Faith is a Scratchy Sponge
Greetings on this the Second Sunday of Advent
Readings: IS 11:1-10; PS 72:1-2, 7-8, 12-13, 17; ROM 15:4-9; MT 3:1-12
Remember Last Week
If you remember last week I asked Dare to Dream Holy Dreams just like Isaiah.
How did you do?
Isaiah 2 dared to dream of a time even beyond the coming of the Messiah to the time of the complete peace with the final judgment.
This week Isaiah 11 going even further or not as far, so to speak!
Peace as a Person
Isaiah 11 introduces us to one he dreams will come, who embodies all that is holy.
There will appear a restorer of right relation between all men, God and creation itself.
A shoot shall sprout from the stump of Jesse (4th Advent we read Isaiah 7 where the Emmanuel is promised).
Peace as a person.
All that is God becomes touchable, knowable, and palpable in the incarnate one.
He does this in an interesting way.
He says the one who is to come will be the perfect and divine expression of Holy.
Any/every good attribute we can subscribe to God is this fully in this certain someone:
The spirit of the LORD shall rest upon him:
a spirit of wisdom and of understanding,
a spirit of counsel and of strength,
a spirit of knowledge and of fear of the LORD,
and his delight shall be the fear of the LORD.
Paul Affirms the View
In his letter to the Romans:
Whatever was written previously was written for our instruction,
that by endurance and by the encouragement of the Scriptures
we might have hope….
in Christ Jesus.
For I say… (Jesus) confirms the promises to the patriarchs.
Faith is a scratchy sponge. One side is smooth and one side is the scratchy side.
(see picture attached).
When the sponge is new and supple it is ready to absorb and be used. It is helpful to succor hurts, apply balm and to whisk off any imperfections.
When the sponge is dried out it becomes stiff and unyielding. Am I right? Have you ever use a dried out sponge? Eek!
It is useless for applying balm and rather than whisk away imperfections a dried up sponge creates new ones!
If faith is a sponge, made to be supple and absorb holiness, than what is the solution for a dried up sponge?
This week, Second Advent, we are to be alert just like last week but now to the person who is coming. This Messiah embodied with every aspect of holiness.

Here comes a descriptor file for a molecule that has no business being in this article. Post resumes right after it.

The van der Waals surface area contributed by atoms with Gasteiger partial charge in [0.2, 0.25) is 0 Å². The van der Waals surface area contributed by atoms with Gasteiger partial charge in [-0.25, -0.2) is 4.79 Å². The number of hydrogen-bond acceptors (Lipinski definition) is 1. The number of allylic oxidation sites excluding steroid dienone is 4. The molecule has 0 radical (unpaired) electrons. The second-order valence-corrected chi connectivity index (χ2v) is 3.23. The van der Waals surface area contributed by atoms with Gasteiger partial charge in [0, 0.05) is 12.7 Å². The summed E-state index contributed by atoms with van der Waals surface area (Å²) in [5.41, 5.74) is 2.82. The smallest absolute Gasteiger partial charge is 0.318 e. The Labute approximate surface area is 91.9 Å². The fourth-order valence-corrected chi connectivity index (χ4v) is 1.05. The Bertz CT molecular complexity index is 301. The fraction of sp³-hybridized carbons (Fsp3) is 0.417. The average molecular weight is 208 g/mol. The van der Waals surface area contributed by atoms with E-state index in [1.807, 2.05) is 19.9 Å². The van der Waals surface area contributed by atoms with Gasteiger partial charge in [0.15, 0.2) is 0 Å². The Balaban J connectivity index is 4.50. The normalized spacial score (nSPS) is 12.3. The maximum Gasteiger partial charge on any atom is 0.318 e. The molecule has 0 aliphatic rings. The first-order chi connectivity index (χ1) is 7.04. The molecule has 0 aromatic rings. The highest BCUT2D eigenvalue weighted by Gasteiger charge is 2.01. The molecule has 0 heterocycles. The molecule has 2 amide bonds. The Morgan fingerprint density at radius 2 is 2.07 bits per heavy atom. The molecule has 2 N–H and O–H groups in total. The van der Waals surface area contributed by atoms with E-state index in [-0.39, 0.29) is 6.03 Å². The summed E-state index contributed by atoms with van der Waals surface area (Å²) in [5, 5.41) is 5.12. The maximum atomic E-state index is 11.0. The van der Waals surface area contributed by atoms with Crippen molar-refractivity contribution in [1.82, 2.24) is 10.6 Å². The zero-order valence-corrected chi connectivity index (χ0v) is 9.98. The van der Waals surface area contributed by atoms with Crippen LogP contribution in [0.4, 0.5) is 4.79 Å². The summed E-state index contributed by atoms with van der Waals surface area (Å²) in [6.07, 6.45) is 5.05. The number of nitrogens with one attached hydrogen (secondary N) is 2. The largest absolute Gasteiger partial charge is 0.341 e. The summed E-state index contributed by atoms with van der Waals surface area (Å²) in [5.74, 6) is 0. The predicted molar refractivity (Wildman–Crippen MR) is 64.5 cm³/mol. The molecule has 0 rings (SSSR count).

This Messiah did not come to show off or to be in a glass case on display of what holiness looks like. No, he came to share who he is, and to give it away.
Isaiah is saying simply that God himself has come to impart and imbued us with these his divine self a/k/a gifts:
- And Fear of the Lord and the delight of the fear of the Lord.
Literalists take note: Fear of the Lord has two parts:
- Awe of the Lord in his majesty and his benevolence toward us.
- Humility in the presence. The perfect in the presence of the imperfect. The Divine living with the profane.
Repentance is the Beginning of Acceptance
The one thing we can all confess is a resistance to the Divine’s effort to gift us himself.
We can be like dried up sponges that need the refreshing dew of these heavenly gifts: Spirit, wisdom, understanding, counsel, strength, knowledge and fear of the Lord. As we soak up these gifts we become the supple instrument of grace in our own lives and the lives of others.
John the Baptizer – A Really Scratchy Sponge
John the Baptist – a super sized Scratchy Sponge. His was filled with supple holiness.
It’s really easy to project John as a mean guy with a chip on his shoulders. I suppose wearing camel hair and eating locusts might not put me in a good mood either.
But actually we would miss the story.
John is the preparer: Prepare the way of the Lord, the gospel says.
Here is the thing. Jesus really doesn’t need help. We do. John is preparing the way for us to see Jesus, for us to make our path toward holiness. The warning John the Baptist given the Pharisees and Sadducees is of the same type given the soldiers and tax collectors of Luke 3.
The added element is the degree of urgency!
Do you hear anger in John’s voice? Maybe your sponge is dry?
I hear a four-fold urgency:
- Brood of vipers – the exact example of social sin as we describe it today in modern Christian theology.
- Flee the wrath – do you really understand what exactly this wrath is? How urgent the need is for you?
- Change/repent – you can’t keep doing what you are doing.
- Do not presume – the most urgent warning even today! Do not presume, “Christian”, that you are safe without the living in the living Jesus.
And after all this John says, the one Isaiah promised has come and he will baptize with Holy Spirit and fire. He wants to give you these gifts in Isaiah 11.
Accept them. Accept him.
Be a supple sponge. Accept the gift that is God.
Peace be with you,